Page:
Several suspicious letters that sparked a security scare near the site of this weekend's Super Bowl contained a powdery substance that was not hazardous, the Federal Bureau of Investigation said on Friday.
No injuries were reported at the sites around New Jersey and New York where the letters were received, which included at least two hotels and the offices of former New York mayor Rudolph Giuliani. Police have been out in force throughout the metropolitan area ahead of the Feb. 2 National Football League championship game. Met Life Stadium in East Rutherford, N.J., about 16 km west of New York City has been on lockdown since Sunday.
At an Econo Lodge hotel in Carlstadt, N.J., which had received an envelope containing a loose white powder, hotel general manager Eylem Naik said authorities had tested the powder and pronounced it harmless.
"Everything is under control," Naik said. "They are leaving the premises now."
A letter was also found at a Homewood Suites by Hilton in East Rutherford, according to a local police officer.
"Everything is fine, the hotel is operating now as normal," said the officer, who declined to give his name as the case is now being handled by the FBI.
The FBI said on Twitter that the powder was "deemed non hazardous" and was still being tested.
At least 7 locations
At least seven locations in Bergen County, N.J., received the envelopes said Jeanne Baratta, chief of staff at the Bergen County Executive's office.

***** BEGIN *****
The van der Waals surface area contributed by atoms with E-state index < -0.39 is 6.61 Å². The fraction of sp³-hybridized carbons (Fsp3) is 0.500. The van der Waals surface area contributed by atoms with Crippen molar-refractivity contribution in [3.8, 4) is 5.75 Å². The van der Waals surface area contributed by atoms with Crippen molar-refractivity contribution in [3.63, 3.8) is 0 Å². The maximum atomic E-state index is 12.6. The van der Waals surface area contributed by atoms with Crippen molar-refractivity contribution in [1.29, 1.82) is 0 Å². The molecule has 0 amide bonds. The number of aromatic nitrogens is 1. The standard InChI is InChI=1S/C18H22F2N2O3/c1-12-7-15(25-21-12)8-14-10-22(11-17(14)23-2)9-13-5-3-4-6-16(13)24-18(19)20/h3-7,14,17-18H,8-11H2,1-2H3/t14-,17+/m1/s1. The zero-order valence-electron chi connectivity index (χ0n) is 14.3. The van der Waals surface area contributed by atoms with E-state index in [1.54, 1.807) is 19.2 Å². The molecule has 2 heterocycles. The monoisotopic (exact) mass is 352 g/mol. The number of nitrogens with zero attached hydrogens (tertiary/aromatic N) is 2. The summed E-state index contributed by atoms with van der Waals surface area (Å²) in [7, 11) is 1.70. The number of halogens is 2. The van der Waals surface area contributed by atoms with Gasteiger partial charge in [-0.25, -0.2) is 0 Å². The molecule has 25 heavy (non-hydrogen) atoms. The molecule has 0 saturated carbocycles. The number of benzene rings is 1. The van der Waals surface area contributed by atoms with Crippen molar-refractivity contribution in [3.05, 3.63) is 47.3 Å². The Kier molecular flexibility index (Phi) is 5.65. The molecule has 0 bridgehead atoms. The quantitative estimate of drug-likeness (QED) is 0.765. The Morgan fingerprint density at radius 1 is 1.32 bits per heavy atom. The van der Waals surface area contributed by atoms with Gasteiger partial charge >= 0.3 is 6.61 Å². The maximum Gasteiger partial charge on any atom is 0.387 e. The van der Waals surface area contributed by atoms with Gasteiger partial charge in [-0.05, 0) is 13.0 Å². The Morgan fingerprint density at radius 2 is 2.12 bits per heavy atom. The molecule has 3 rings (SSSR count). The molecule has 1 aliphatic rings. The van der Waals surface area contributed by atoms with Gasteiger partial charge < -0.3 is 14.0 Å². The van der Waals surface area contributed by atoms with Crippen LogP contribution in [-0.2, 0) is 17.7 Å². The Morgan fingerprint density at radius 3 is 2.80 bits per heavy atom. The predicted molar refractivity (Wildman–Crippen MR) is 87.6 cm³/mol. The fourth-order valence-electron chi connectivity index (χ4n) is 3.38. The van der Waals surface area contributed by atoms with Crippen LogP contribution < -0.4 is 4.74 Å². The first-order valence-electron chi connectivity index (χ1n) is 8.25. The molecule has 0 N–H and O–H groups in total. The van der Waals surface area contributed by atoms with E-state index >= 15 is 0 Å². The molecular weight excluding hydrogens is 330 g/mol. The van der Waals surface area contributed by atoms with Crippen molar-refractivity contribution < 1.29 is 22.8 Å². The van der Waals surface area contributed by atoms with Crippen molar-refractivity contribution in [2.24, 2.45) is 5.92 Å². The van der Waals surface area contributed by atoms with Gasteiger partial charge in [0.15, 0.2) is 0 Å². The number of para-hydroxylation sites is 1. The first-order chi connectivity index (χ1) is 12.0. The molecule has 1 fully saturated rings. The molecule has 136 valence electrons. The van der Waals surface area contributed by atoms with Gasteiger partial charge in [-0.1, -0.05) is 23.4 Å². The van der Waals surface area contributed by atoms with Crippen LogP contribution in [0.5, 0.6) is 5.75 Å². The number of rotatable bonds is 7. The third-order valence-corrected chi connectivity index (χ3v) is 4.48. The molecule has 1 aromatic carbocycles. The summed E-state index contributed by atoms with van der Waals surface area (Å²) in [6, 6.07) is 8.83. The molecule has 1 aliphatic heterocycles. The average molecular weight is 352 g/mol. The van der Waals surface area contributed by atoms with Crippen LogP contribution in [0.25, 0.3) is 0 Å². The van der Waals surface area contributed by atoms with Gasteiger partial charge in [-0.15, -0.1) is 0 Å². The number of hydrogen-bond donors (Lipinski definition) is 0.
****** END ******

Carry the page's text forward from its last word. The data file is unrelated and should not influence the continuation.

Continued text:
"The letters were delivered in different communities and to different establishments, including Rutherford, East Rutherford and Lyndhurst," she said. "Everything is being thoroughly investigated."
New York City Police, New Jersey State Police and the Federal Bureau of Investigation were all involved in the response to the suspicious letters.
An estimated 400,000 visitors have travelled to the region for the game and Super Bowl related events. Both teams, the Denver Broncos and Seattle Seahawks, have been staying at hotels in Jersey City in the week leading up to the game.
Police have also been focused on the threat of a possible attack on mass transit ahead of the Super Bowl, similar to the late December bombings in Russia that killed 34 people in two days in the lead-up to the Winter Olympics in Sochi.
Roughly 30,000 of the 80,000 people expected to attend Sunday's football game will travel by mass transit, as parking at the stadium will be limited, officials have said.